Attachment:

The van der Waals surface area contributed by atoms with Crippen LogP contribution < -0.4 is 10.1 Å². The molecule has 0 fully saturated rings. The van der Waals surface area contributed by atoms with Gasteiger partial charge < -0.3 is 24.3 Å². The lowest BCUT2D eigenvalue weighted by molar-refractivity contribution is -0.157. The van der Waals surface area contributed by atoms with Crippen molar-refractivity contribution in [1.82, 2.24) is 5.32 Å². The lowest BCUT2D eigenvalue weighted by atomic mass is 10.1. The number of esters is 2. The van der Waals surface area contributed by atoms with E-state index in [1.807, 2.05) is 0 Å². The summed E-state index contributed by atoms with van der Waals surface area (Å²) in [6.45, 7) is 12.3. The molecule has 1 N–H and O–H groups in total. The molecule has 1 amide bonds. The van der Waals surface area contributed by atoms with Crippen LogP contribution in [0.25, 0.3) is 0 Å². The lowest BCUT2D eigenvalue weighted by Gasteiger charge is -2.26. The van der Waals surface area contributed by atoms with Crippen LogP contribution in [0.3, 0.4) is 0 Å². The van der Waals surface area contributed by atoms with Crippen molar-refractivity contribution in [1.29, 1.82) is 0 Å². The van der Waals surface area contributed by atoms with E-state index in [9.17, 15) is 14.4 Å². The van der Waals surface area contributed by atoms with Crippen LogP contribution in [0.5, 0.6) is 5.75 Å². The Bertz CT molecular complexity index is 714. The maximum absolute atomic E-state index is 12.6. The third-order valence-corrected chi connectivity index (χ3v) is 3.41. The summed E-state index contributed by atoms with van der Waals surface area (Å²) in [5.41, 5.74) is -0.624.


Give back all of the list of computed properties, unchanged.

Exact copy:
The van der Waals surface area contributed by atoms with Crippen LogP contribution < -0.4 is 10.1 Å². The molecule has 0 fully saturated rings. The van der Waals surface area contributed by atoms with Gasteiger partial charge < -0.3 is 24.3 Å². The lowest BCUT2D eigenvalue weighted by molar-refractivity contribution is -0.157. The van der Waals surface area contributed by atoms with Crippen molar-refractivity contribution in [1.82, 2.24) is 5.32 Å². The lowest BCUT2D eigenvalue weighted by atomic mass is 10.1. The number of esters is 2. The van der Waals surface area contributed by atoms with E-state index in [1.807, 2.05) is 0 Å². The summed E-state index contributed by atoms with van der Waals surface area (Å²) in [6.45, 7) is 12.3. The molecule has 1 N–H and O–H groups in total. The molecule has 1 amide bonds. The van der Waals surface area contributed by atoms with Crippen LogP contribution in [0.25, 0.3) is 0 Å². The lowest BCUT2D eigenvalue weighted by Gasteiger charge is -2.26. The van der Waals surface area contributed by atoms with Crippen LogP contribution in [0.3, 0.4) is 0 Å². The van der Waals surface area contributed by atoms with Crippen molar-refractivity contribution in [1.29, 1.82) is 0 Å². The van der Waals surface area contributed by atoms with E-state index in [9.17, 15) is 14.4 Å². The van der Waals surface area contributed by atoms with Crippen LogP contribution in [0.5, 0.6) is 5.75 Å². The Bertz CT molecular complexity index is 714. The maximum absolute atomic E-state index is 12.6. The third-order valence-corrected chi connectivity index (χ3v) is 3.41. The summed E-state index contributed by atoms with van der Waals surface area (Å²) in [5.41, 5.74) is -0.624.